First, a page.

Tamarack State.

Author:Barrett, Andrea

Fiction - Fictional work


Imagine a hill shaped like a dog's head, its nose pointed south and resting on crossed front paws. The main buildings of Tamarack State Sanatorium for the Treatment of Tuberculosis, including the two long brick wings where we used to cure, are set where the eyes would be. There's a siding at the base of the hill--four posts, a metal roof, space for a cart and the portable steps--where the train makes a special stop and where, on arrival day, we had each looked up to see the sanatorium windows staring back at us. We all remember looking down for the first time, after getting settled in one of those wings, to see the new arrivals sagging down the train steps or being passed on stretchers through the windows of the train.

Back then we lay on our porches in orderly rows, the two chairs assigned to each room still separated by shoulder-high panels and sheltered by canvas awnings. Fields surrounded us--they still do--and also a river, three ponds, and the road curving down toward the village. After the cities from which we'd come, this looked to us like wilderness. Rivers, mountains, wild geese honking. The air meant to cure us pouring antiseptically through the woods. The Adirondacks were new to us, and we were shocked to learn that Canada was so near. The snow shocked us too, along with the dark winter days and the heavy mist that sometimes blanketed the fields. A fox, hunting, would brush his tail through the surface, leaving a track we followed with our eyes. Ducks escaping the fox would burst into the air as if they'd been shot. The sight made us think that our own lives, hidden similarly, might still be launched on their proper paths.

We weren't a big group even then--60 women and 60 men, if every spot was taken--and a single arrival shifted scores of relationships, as did a single discharge or a death. On the porches we gossiped as eagerly as we drew breath. Twice each week, if the mist didn't block our view, the train pulled up to our unmarked siding, and we inspected who might join us next.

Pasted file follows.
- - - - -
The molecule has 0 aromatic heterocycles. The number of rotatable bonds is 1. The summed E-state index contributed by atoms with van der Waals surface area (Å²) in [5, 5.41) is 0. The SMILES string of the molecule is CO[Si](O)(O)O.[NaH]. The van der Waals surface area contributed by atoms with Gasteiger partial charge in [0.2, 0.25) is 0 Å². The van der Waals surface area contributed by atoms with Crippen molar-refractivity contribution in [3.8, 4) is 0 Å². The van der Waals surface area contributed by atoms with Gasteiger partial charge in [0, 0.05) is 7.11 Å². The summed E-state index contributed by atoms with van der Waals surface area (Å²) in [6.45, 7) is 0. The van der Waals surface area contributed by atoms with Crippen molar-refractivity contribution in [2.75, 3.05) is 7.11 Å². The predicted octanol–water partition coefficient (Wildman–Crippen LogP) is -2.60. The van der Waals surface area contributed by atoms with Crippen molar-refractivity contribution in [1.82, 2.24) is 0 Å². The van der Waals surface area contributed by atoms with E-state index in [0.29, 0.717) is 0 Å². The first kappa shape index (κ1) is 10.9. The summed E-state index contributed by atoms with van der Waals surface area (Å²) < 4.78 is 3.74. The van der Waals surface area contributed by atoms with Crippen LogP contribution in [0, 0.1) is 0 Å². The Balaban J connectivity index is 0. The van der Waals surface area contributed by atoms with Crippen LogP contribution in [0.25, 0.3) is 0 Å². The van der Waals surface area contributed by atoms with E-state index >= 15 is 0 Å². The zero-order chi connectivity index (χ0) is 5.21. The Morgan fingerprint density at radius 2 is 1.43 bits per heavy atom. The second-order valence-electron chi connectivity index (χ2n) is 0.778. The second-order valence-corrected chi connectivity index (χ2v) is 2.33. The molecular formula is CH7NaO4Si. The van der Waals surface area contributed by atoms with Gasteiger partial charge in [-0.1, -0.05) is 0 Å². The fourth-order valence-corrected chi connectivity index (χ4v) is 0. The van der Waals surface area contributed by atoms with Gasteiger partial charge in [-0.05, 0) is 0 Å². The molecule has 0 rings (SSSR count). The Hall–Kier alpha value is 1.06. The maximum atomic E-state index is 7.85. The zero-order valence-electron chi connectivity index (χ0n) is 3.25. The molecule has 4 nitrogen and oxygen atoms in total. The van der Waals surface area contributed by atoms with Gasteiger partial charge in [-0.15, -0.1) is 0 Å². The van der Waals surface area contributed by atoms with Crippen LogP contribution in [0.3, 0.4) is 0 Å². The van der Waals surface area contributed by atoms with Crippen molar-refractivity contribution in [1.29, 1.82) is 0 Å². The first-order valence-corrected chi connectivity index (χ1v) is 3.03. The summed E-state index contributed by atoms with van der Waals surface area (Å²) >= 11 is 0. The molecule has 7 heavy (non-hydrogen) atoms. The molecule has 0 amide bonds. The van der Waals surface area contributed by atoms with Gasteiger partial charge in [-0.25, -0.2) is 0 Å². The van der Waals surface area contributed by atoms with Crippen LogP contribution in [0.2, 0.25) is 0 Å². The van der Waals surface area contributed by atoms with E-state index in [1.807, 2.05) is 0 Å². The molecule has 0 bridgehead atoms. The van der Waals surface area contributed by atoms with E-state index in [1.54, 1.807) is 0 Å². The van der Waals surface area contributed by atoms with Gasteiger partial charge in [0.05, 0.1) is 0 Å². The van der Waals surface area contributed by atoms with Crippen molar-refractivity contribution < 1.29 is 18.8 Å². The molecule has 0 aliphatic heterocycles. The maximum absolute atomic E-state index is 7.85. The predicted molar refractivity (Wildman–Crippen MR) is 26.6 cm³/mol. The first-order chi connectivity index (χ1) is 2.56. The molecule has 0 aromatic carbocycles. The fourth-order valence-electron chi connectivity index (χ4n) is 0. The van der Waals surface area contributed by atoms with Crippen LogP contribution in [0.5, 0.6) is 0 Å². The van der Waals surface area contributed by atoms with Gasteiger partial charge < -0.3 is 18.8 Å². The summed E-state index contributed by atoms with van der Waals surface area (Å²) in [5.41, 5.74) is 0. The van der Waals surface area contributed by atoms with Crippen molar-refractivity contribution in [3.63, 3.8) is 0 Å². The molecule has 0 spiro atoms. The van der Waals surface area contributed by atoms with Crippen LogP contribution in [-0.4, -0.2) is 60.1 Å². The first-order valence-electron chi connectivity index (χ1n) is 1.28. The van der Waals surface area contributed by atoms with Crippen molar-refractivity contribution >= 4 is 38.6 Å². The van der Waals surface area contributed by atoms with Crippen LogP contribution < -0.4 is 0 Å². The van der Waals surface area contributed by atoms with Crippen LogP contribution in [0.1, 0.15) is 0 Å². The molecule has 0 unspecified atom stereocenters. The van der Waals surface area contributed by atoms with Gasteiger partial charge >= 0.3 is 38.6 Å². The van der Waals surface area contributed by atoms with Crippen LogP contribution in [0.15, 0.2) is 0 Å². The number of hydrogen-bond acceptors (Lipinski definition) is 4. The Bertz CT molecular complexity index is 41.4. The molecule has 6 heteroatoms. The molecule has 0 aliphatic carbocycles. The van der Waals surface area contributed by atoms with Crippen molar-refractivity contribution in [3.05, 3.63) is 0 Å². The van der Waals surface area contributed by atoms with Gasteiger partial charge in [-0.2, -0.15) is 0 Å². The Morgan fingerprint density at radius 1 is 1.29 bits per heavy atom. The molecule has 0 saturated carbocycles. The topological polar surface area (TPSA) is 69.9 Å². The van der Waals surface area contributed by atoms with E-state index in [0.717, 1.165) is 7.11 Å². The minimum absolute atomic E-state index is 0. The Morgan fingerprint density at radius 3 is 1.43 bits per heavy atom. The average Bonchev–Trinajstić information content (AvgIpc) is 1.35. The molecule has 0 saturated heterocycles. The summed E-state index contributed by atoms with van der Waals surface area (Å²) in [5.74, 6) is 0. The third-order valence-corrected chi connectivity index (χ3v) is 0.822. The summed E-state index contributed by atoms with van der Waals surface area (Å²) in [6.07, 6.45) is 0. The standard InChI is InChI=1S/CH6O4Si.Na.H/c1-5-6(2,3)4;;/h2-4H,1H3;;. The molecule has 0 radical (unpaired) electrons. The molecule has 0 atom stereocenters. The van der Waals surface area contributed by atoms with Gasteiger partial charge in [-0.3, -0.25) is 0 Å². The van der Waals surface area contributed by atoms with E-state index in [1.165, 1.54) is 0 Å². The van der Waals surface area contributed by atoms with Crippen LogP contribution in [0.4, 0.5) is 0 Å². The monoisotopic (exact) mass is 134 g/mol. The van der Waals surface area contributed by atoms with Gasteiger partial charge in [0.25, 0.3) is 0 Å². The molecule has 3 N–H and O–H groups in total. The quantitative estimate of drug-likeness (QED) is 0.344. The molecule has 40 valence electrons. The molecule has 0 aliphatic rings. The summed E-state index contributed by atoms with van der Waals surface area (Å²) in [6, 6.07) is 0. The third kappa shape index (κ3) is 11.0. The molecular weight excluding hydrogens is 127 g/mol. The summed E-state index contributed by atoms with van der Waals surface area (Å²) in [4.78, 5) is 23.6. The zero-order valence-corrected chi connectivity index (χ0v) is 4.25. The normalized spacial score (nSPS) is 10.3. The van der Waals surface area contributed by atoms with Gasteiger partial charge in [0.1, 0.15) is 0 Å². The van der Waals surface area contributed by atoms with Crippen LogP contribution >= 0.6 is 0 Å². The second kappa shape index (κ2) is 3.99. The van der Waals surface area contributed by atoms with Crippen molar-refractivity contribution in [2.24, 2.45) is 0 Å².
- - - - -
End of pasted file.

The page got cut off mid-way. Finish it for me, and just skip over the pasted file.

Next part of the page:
In late July of 1916, the train from New York City brought us Leo Marburg. Tall, thin, with black hair worn too long and big hands with spatulate fingertips, he paused on the boarding steps until a porter passed him like a sack of wheat to the driver of our cart. The driver, without asking, draped Leo over the pallet in the back. Leo forced himself back up.

"I'm not that sick," he said. Up on the hill, our windows blinked at him. "Let me sit beside you."

He eased himself down and around until, with the driver's grudging help, he was on the bench and looking out over the horses. The cart climbed from the siding and up the track, the buildings dotting the lower slope wavering slightly in the suffocating haze. Staff cottages, laundry, incinerator, power plant; he recognized only the stables, the others he'd learn later. The mountains were cool, he'd been told in the city, the air crisp and restorative. So what was this steamy batting wrapped around him?

Inside the door of our central building, Leo found it hotter still. The linoleum floor felt sticky; the hands of the nurse to whom the driver delivered him were hot and moist and she treated him, Leo thought, like a bag of raw sugar being taken off a ship. Plop into a wheelchair, plop went his carpetbag into his lap; plop on top of the carpetbag went a pamphlet bound in olive paper: Rule Book, this said helpfully.

"Read it," said the nurse.

Before he had time to glimpse more than a few of what seemed like hundreds of rules, she pointed out his patient number, inscribed in white ink on the booklet's cover, and then a page where he was meant to sign his name. Above it was a statement saying he'd read the rules and agreed to abide by them. I understand that I am occupying a bed badly needed for someone else, that I am fortunate to be here, and that only by obeying the rules conscientiously can I show my value to the community.

"Sign," she said. We'd all been through this and all, like Leo, had felt uniquely prosecuted.

She pushed a pen at him, prodded his hand, said "Good," when his hand obeyed her request, and then rolled him briskly down the corridor and into the lift that rose to the infirmary. What had he signed? As if to make up for his slowness, she recited rules as they whisked along. No talking during his initial period of total bed rest. No smoking, no laughing, no singing, no reading, no writing. Do not get out of bed for any reason, bathroom privileges come later. Do not think gloomy thoughts. Eat what's put in front of you. Rest. Think only of resting.

How was this better than Brooklyn? When the lift opened he saw metal beds, in which lay long lumps not talking, not moving, not singing. Then he was inside a...

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